Limited collateral review of a sister state court's finding of jurisdiction as provided by Tolson and OneWest Bank is consistent with nonbinding federal authority addressing the scope of collateral review in the context of a due process challenge to a foreign court's class settlement approval.

         In Epstein v. MCA. Inc., the Ninth Circuit addressed the effect of a Delaware state court judgment that approved a class action settlement releasing exclusively federal claims.[23] The Ninth Circuit rejected a broad, merit-based collateral review and held that collateral review is limited to "whether the procedures in the prior litigation afford the party against whom the earlier judgment is asserted a 'full and fair opportunity' to litigate the claim or issue."[24] Due process "does not require collateral second-guessing of those determinations and that review."[25]

         Consistent with Tolson, OneWest Bank, and Epstein, we hold Washington courts do not relitigate questions of due process previously raised, litigated, and decided by a sister state court when approving a class settlement. To determine whether a due process issue has been previously raised, litigated, and decided, we consider (1) whether the specific due process objection was before the sister state court, (2) whether the parties presented briefing on the objection, and (3) whether the sister state court ruled on the objection. If, after conducting this limited collateral review we are reassured the sister state court litigated and decided the same due process objection currently raised, we will not second guess the determination of that court.[26]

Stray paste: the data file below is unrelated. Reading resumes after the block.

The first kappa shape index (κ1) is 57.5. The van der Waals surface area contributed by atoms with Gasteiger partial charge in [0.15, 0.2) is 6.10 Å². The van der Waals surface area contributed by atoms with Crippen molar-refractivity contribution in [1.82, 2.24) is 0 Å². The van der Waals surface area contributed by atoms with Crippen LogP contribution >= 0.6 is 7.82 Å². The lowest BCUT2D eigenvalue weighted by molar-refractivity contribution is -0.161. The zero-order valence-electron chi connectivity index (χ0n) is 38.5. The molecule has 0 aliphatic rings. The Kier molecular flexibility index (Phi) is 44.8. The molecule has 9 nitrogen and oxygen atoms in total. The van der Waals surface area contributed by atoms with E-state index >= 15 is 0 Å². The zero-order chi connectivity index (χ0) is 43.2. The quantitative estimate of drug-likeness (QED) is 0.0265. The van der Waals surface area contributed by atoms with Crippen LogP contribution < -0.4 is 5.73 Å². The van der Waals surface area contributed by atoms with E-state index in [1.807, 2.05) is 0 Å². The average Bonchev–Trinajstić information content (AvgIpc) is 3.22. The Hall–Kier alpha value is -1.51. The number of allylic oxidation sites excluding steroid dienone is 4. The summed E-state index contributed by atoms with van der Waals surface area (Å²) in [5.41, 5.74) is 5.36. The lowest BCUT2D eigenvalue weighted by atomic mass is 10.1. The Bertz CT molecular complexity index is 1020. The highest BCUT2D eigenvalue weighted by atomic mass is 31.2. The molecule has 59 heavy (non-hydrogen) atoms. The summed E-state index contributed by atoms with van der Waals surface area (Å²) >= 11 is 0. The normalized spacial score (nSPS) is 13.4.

Here, Chan reargues Dr. Kerb's contention that the class representative in Lebanon inadequately represented Washington providers, noting

there are fundamental differences between the Washington and Illinois consumer protection acts (including the public interest impact prong in Washington and the more restrictive requirement in Illinois of intent); between the remedies available in Washington and Illinois (e.g. treble damages versus punitive; rates of interest in judgments); and most importantly in the substantive laws underlying the [consumer protection act] claims of Washington and Illinois providers.[27]

         But the same objection concerning lack of adequate representation was before the Illinois trial court in Lebanon. Dr. Kerbs objected to the proposed settlement because, among other things, "Lebanon Chiropractic Clinic is an inadequate class representative for Washington providers and has a conflict of interests with Washington providers."[28]

         The parties in Lebanon presented briefing on that specific conflict of interest. In his ...